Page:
Even Jesse had formed an opinion about who God should chose for he brings all his sons before Samuel except for David. Why did he leave David tending the sheep? Jesse probably thought that as he was the youngest he is not going to be the next King; but when God rejects all the other sons (vs. 8-10) Samuel asked if these are all his sons. Perhaps Samuel was a little confused considering he has been told in verse 1 that God had chosen a son of Jesse’s to be the next king.

Jesse is forced to admit that his youngest son is absent for he is looking after the sheep (v 11). David is sent for and when he arrives he would not be looking his best after working with sheep but God tells Samuel to anoint him for he is the man that God has chosen. He is not only fine looking man (v 12) but more importantly He was a man of God in his heart. David is anointed and the Spirit is upon him empowering him for his role as King.

What a surprise, no one expected David to be the one, certainty not Samuel or Jesse but that is how God works. He so often chooses the unlikely ones in his service, He often chooses the ones that no one in the world would chose as a leader yet God because He looks at the heart chooses unlikely people to be leaders in his church. But that is true for every one of us in the church. Who would you chose if you want to establish the church of Jesus Christ in this world? We would choose the influential and the powerful the movers and shakers in our society. But who does God chose, the weak and the nobodies of this world to shame the so called wise (1 Corinthians 1:26-31). But the key is that David knew the power of the Holy Spirit and so does everyone who is chosen by God to be one of his people.

His Spirit indwells us and empowers and equips us to accomplish his purposes in this world and the end result is that all the glory goes to him. He takes the weak and fragile and makes them powerful so that He alone receives the glory due to his name.


When David Cameron received the most votes at the General Election on 6 May 2010 he expected to become Prime Minister sooner rather than later. If his party had only received another 20 seats he would have become Prime Minister on Friday morning but instead he had to wait until his negotiations were over and was appointed Prime Minister on Tuesday evening the following week. However although he had to wait longer than normal he did not have to wait too long.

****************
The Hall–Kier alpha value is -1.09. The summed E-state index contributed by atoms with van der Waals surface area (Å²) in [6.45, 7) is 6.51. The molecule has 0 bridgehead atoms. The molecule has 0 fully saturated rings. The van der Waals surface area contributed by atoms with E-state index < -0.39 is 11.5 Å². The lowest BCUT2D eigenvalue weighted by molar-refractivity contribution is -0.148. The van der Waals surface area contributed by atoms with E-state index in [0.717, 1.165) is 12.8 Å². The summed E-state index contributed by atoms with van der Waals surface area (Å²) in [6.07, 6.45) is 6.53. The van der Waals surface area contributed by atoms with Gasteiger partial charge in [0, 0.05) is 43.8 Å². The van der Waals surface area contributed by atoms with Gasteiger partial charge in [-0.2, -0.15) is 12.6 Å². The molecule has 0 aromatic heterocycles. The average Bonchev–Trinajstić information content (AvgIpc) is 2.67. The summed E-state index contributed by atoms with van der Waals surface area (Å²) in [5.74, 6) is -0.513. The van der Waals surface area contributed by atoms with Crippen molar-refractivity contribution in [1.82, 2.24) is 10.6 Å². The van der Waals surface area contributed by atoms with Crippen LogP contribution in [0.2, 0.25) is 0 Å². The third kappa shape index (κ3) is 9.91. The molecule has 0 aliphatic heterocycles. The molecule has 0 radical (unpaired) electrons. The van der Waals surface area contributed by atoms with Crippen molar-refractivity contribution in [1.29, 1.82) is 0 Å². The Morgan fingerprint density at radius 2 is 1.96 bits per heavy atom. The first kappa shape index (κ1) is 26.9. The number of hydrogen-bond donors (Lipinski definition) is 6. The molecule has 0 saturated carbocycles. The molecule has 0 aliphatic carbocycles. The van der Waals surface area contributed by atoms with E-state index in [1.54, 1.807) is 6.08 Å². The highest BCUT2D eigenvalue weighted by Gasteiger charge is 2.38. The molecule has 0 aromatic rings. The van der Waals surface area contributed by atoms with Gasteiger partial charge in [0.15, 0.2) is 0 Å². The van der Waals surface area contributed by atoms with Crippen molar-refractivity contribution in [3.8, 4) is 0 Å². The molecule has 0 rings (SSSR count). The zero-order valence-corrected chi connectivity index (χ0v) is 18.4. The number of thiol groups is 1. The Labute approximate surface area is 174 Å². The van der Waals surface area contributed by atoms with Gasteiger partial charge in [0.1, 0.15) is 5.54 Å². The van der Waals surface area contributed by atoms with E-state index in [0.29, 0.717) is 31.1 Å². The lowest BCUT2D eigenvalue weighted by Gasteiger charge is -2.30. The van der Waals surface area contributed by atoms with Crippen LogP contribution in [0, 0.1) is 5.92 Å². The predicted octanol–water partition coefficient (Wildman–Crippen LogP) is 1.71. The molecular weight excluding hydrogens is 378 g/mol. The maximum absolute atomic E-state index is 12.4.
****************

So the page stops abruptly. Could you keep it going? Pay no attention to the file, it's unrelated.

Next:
But although David has been anointed King over Israel he would still have to wait for another decade before he actually took up his position. After his anointing David would go back to his day job as a shepherd, perhaps wondering if his anointing was real would he really be King one day. What we have in this chapter and the rest of the chapters in 1 Samuel is the preparation of David for that future day when David actually becomes king (2 Samuel 2).

God is aware that young David had much to learn in the meantime and He also knew that He needed to confirm to David that he really is the anointed and chosen King over Israel. But God’s way of preparing David for future kingship is not our way. God has rejected Saul and the evidence of his rejection is that the Spirit of the Lord had departed from Saul (v 14).

This means that the Spirit that came upon him to equip him for his task (10:10) has now left him Saul no longer has those God given resources that he needs to be king. However that Spirit is replaced with an evil spirit or a spirit that does harm (v 14 NIV margin). We are told that this spirit comes from the Lord (v 14). This has caused much debate from scholars over the years but we have to understand how the Old Testament believers understood the sovereignty of God. He controls everything because He is completely sovereign and therefore everything comes from him whether good or bad. God either actively brings it about or He permits it and sanctions it.